Autistic Spectrum Disorders
Autistic Spectrum Disorders include problems with nonverbal communication, socialization, and empathy. Children with an autistic spectrum disorder have difficulty understanding what other people are saying, need help to play with other children, enjoy routines, and find unfamiliar situations difficult. Symptoms can range from very mild to profound social and cognitive delays. The disorder is not associated with dyslexia, but it can coexist with dyslexia. Many children with autistic spectrum disorder also have difficulties learning to read and write.
Autism is a complex developmental disability that typically appears during the first three years of life. A child with autism processes and responds to information in unique ways. Although some can function at a relatively high level, many children with autism have serious cognitive impairments or mental retardation, and some never gain the ability to speak.
A child with autism may seem closed off and shut down or locked into repetitive behaviors and rigid patterns of thinking. He may avoid eye contact and resist physical contact, such as hugging, or may have frequent tantrums or remain fixated on a single item or activity such as spinning objects. It's possible that his sensitivity to pain could be higher or lower than typical.
Autism is about three to four times more common in boys. However, girls with the disorder tend to have more severe symptoms and greater cognitive impairment. Although autism is frequently accompanied by mental retardation, about one out of ten children with autism also are savants with exceptional talents in narrowly constrained areas such as drawing ability or playing the piano.
The severity of autism can be extremely variable, ranging from mild to severe. Children with mild to moderate symptoms are considered “high-functioning.” Two children may share the diagnosis of autism, but behave very differently and have very different skills and abilities.
Asperger's Syndrome is similar to autism, but milder in form. Children with Asperger's have normal or above-average intelligence. They do not have language delays, but often have unusual speech patterns; they may speak formalistically or without inflection, or speak in a rhythmic nature or with a high-pitched tone. They often have a very literal understanding of language, and have difficulty understanding irony or verbal humor.
Children with Asperger's usually want to fit in and have interaction with others, but they tend to be socially awkward and have difficulty understanding conventional social rules or the give and take of normal conversation. They are often obsessively interested in particular subjects and may become proficient at knowing obscure categories of information, such as memorizing baseball statistics or bus routes. They may enjoy collecting things such as rocks or bottle caps. Although diagnosis of Asperger's syndrome does not include reading problems, the condition is frequently accompanied by symptoms of dyslexia.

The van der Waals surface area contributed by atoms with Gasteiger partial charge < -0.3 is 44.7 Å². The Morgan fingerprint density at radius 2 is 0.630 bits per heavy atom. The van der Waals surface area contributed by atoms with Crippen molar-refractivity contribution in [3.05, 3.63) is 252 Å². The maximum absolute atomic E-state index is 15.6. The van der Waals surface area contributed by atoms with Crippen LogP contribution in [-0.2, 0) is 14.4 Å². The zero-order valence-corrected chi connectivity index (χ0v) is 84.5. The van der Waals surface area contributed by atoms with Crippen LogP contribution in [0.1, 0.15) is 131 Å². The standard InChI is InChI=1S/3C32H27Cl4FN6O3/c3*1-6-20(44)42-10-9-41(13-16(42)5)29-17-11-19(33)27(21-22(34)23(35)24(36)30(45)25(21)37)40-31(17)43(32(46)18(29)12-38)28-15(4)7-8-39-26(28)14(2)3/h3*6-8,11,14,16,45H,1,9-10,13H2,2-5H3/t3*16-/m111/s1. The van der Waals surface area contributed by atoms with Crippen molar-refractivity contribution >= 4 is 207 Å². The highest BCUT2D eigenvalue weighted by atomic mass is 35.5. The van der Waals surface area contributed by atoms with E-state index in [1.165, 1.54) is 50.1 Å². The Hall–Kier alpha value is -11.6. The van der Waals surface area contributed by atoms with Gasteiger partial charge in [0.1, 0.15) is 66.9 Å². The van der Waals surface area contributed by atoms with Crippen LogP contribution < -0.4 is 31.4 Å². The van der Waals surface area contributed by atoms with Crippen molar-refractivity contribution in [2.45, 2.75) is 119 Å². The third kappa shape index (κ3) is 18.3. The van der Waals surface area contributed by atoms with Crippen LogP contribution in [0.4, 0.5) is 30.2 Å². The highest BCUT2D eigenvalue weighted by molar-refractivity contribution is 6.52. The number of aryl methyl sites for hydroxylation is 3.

Semantic Pragmatic Disorder (SPD)
Semantic Pragmatic Disorder is a communication disorder characterized by difficulties with social interaction, communication, and imagination. Autistic features are mild and concentrated in the areas of social use and understanding of language and communication. Children with SPD are unable to process all the given information from certain situations, often focusing on details without understanding the big picture. The condition is usually first identified because of marked delays and difficulty with speech and language development.
Children with hyperlexia demonstrate an early and intense fascination with letters, numbers, patterns and logos, and a self-taught, precocious ability to read, spell, write, or compute, usually before the age of five. At the same time, they have significant difficulty understanding and using oral language and with socializing and interacting appropriately with other people.
Although the early acquisition of reading ability makes hyperlexia seem very different than dyslexia, both conditions are rooted in difficulties with understanding and using language. A child with hyperlexia is often highly intelligent, learning best from visually presented information. The difference is that the child with hyperlexia can easily manipulate and understand written symbols for language and concepts, but has problems with oral language. Your child with dyslexia has difficulty with symbols but will be stronger with verbal communication skills and in understanding concepts that language represents.
It is possible for a child to learn to read early without having hyperlexia; many intellectually gifted children easily acquire reading skills as early as age three or four. Occasionally, a child with dyslexia will also be an early reader; dyslexia will be diagnosed when the child encounters problems with advanced reading skills, writing, or spelling as she grows older.